But the wisdom that is from above is first pure, then peaceable, gentle, and easy to be entreated, full of mercy and good fruits…
Our first thought in reading the description which the apostle gives of the Divine wisdom is this, that it is totally different from the notion of wisdom which we usually adopt. If you were to ask men to define wisdom, they would begin to recapitulate what we may call the intellectual powers of man. If we asked them to define wisdom as she applied herself to the different walks of life, they would tell us that in the statesman it was foresight; in the merchant it was the power of sagacity or shrewdness; in the barrister keenness; in the teacher insight; in the judge comprehensiveness. When we turn to the apostle he sets aside all these; he gives us no picture of logical powers, of clear discrimination, of power of judgment, or power of imagination, but he gives us a catalogue of moral qualities: it is pure, it is gentle, it is full of mercy, it is full of good fruits, it is easy to be intreated. And as he speaks of it our thought is, it is outside the ordinary conduct and the ordinary definitions of man. But I would ask you to see these two things. That in the first place it is the noblest and truest definition of wisdom, because it recognises the true greatness of man; and also that it is the noblest and truest wisdom because it is capable of universal application. It is, in the first instance, the noblest and truest because it, and it alone, recognises the true greatness of man. If you will but search the annals of the past, you will see it is far, far more in the character of man that greatness is to be round than in the skill and intellectual powers which that character possesses. A man may be brilliant in all these capacities, he may have a power to anticipate events just as the foremost in the land, but it seems to me he may be entirely wanting in the very one thing which — as the history of the past can show — alone can gain the confidence of peoples. How was it that in old Athens the Greeks preferred the slower genius of Nicias to the quicker and more brilliant capacities of Alcibiades? Because with the first the moral character was a guarantee that he would live to use his intellectual powers aright. Wherever you scan the story of the past you will find that the true influence of man is the solid power which is built up primarily and first of all of the character which lies in the background. The ability, this is but the colour of the robe; the character is its very texture, and men ask not what the colour is, but what is the durable character of the fabric; they ask not what are the brilliancy of his parts, not the loftiness of his imagination, not the depth of his insight, but rather the solidity and dependableness of his character. And so he wrote rightly, did the apostle, to say that when you are tempted to win your ascendancy over your fellow-men by the biting jest, by the ready sarcasm, by the quick wit of the tongue, take heed lest in the temporary ascendancy you sacrifice the true greatness of your manhood. It is easy to wound by the sharp word, it is easy to make the spirit quail before the rough tongue, but it is a far nobler thing that the mouth should be filled with gentleness, that the heart shall be levelled with love and the character built up in purity. It is, then, the noblest and the truest definition, because it sets aside the mere accidents of intellectual power, and it sets before us a far nobler ideal of wisdom, that which is nearest to the wisdom of God, pure as our Master is pare, gentle as our Redeemer was gentle, and in the hours of His sorrow and His sympathy full of mercy and good fruits, and abundant as the Divine munificence. But if it is thus the noblest definition, our thoughts are struck by another question, and we ask ourselves, Is it possible to work it in the world? Whence do we seek our evidence? My brethren, there are three great spheres which appeal to and touch the life of man. One is the great sphere of the outer world. We look into the heavens above us, into the air around us, and to the earth beneath us. and follow the traces of God's influence — it is the great sphere of nature. We ask from the sphere of nature, and the answer will be given that the wisdom which is from above is indeed full of mercy, for behold the races of men how anxiously they have inquired concerning the God who made all these things. The orbs of the planets and the growth of the flowers tell us of that token of God the Father, tell us that there is a voice from nature that informs us we are not left orphans in His universe, and this is the answer. And men tell us to behold the evidences of design from the hand of God, but what do they draw from its tokens? They do not ask you to behold the designs of the universe, they do not ask you to look upon its beauty, but they ask you to behold the tokens of mercy. It is not that they can tell us of stupendousness of distances which take away the breath as they are contemplated, it is not that they tell of mixed design, or when they take the fragile flower, of its exquisite form and accuracy, but they say behold how, by a marvellous adaptation, the needs of man, and the needs of the feeblest of God's creatures, are anticipated. There is another sphere which touches us. I ask you not to look now upon the outer world of the material universe, but turn for a moment and see the world of history, It is that great world which exhibits the lessons of the past, it is that which men will call history, but which wiser men will call the pictures of God's providence. What is the answer upon this? I answer, it is again that the truest wisdom is found in the moral qualities of purity, gentleness, meekness, and mercy. For our first reading of history is itself a story of man, it is a story of dynasties, it is a story of change, that strange drama which has been going on through all ages. But when we look more closely we begin to read history from another light; it is to mark the deeds of men, it is the development of principles, it is bringing to the test of time what are the enduring powers of the world in which we find ourselves, and as I look back I find once more the powers that endure are the moral qualities which St. James has spoken of. Do you want a clear illustration? Go back nineteen centuries and watch the struggle that is going on. On the one side there is the vast consolidated power of Rome grinding down with its iron heel the nations of the world, heedless of the cries of man and the necessity of reform and purity. On the other side there is the little kingdom which is cradled first in the manger of Bethlehem, which expands in the upper chamber at Jerusalem, which carries its way and plants itself in various parts of the earth, and face to face it has struggled against the imperial power which seeks to crush, and the weapons of the Church are but gentleness, purity, meekness. Do I ask the apostle with what weapons he seeks to combat the world and overcome it, he says by pureness, by knowledge, by love unfeigned, by the Holy Ghost, by the armour of righteousness on the right hand and on the left. There shall be the design of the statesman, there shall be the power of the legislature, all combined to crush it; and on the other side the meek spirit of silence, of patience, and of love. There are the two in conflict, and I ask you now what is the result? The empire has ceased to be which has been founded upon force, but the empire which has been founded upon purity, upon mercy, and upon love, has spread itself everywhere. History has given back the triumph into the hand of moral wisdom, of purity and love. There is another voice which we can summon to our aid. It is not the voice which comes from the contemplation of the world without, or of the history of the past, but it is listening to the voice which speaks to the inner heart of man. It is the sphere of religion. And, again, I say that the answer will be that the flue wisdom is that which is built up of pureness, of love, and of mercy. Behold how many have gathered together the superstitions and the "religions of the past, and they have trembled before the God of power, they have been ravished by the face of the god of beauty, but they have not been raised in the social scale, they have not found their hearts touched, for they have failed to cast off the cloak of their sin, and tread their own unworthy self beneath their feet till He came who moved through the world and whose life was one of purity — "Which of you convinceth Me of sin?" They bear witness to His guilelessness, "He did no sin, neither did guile proceed out of His mouth." They bear witness to His gentleness, for they were emboldened to creep to His feet to receive blessings at His hands, as well as His loving-kindness and His mercy. Or I go deeper. I take His religion, and I ask, What is its source and force? You have seen how it seems to spread itself everywhere, that it touches every condition of man, that when it stands face to face with various nationalities it seems to find no difficulty in pouring its beneficent stream into the vessels of whatever shape they may be. The answer is, it is a religion of purity, it is a religion of mercy, it is a religion of gentleness, it comes to man, and it says that purity is the description of the Church, it is the description of dignity, it is the description of humanity, it is the description of God. Here, then, from every voice, of the heart of man, of the history of man, and of the world of man, we get back the same truth that it is indeed the highest wisdom which has as its features gentleness, purity, and love. What, then, shall we say? I say there is the last appeal to our own hearts. My brethren, the glory of it lies in one thing more, and that is that it is a greatness and a wisdom that is open to all. The very power which makes men often so despondent is this, that they say the very walk of life they fain would tread is closed to them because of some weakness of which they are conscious. All men desire greatness; they desire, that is to say, to climb above themselves. Here, then, is the door open to the highest greatness. There is not a greater thing on earth than man; there is not a greater man than the man that has learnt purity, gentleness, and love. And so far more high and noble ambition infinitely than to climb into the high places of the earth, a nobler ambition than all that glittering rank can bestow is the ambition to be a perfect man in Christ Jesus, nearer Him in resemblance of character, in tenderness of heart, in gentleness of speech, nearer to Him in sanctity and purity of life — and this greatness is open to all.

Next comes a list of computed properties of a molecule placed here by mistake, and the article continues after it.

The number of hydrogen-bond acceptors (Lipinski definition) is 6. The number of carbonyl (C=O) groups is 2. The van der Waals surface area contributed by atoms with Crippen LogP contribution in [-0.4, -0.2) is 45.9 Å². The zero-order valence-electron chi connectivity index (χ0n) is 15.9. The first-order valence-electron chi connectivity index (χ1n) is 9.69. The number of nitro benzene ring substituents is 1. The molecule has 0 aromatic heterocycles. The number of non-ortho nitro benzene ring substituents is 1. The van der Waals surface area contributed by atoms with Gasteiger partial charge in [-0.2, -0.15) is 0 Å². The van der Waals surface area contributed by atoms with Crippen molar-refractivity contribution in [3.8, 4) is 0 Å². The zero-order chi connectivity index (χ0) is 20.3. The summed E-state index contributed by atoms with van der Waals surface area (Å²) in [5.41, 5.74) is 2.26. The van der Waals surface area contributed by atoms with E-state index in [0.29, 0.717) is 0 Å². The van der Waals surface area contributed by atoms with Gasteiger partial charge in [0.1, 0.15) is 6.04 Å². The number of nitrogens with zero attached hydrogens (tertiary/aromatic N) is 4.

(Bp. Boyd Carpenter.)
Parallel VersesKJV: But the wisdom that is from above is first pure, then peaceable, gentle, and easy to be intreated, full of mercy and good fruits, without partiality, and without hypocrisy.